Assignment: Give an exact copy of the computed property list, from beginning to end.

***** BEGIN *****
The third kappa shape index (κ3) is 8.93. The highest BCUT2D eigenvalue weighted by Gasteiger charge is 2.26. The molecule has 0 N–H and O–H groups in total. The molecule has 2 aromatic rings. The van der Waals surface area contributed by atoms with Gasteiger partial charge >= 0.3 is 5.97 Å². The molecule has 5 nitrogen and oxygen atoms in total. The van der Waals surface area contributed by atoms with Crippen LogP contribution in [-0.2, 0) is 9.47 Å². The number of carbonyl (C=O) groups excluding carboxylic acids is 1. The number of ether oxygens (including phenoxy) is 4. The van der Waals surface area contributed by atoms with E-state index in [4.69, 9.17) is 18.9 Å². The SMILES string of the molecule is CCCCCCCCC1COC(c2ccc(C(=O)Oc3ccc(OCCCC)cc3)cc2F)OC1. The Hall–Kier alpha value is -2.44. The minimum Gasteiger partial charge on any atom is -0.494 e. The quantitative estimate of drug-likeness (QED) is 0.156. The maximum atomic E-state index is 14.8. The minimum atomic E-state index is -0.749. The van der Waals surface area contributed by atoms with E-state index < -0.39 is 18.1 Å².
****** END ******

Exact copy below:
The third kappa shape index (κ3) is 8.93. The highest BCUT2D eigenvalue weighted by Gasteiger charge is 2.26. The molecule has 0 N–H and O–H groups in total. The molecule has 2 aromatic rings. The van der Waals surface area contributed by atoms with Gasteiger partial charge >= 0.3 is 5.97 Å². The molecule has 5 nitrogen and oxygen atoms in total. The van der Waals surface area contributed by atoms with Crippen LogP contribution in [-0.2, 0) is 9.47 Å². The number of carbonyl (C=O) groups excluding carboxylic acids is 1. The number of ether oxygens (including phenoxy) is 4. The van der Waals surface area contributed by atoms with E-state index in [4.69, 9.17) is 18.9 Å². The SMILES string of the molecule is CCCCCCCCC1COC(c2ccc(C(=O)Oc3ccc(OCCCC)cc3)cc2F)OC1. The Hall–Kier alpha value is -2.44. The minimum Gasteiger partial charge on any atom is -0.494 e. The quantitative estimate of drug-likeness (QED) is 0.156. The maximum atomic E-state index is 14.8. The minimum atomic E-state index is -0.749. The van der Waals surface area contributed by atoms with E-state index < -0.39 is 18.1 Å².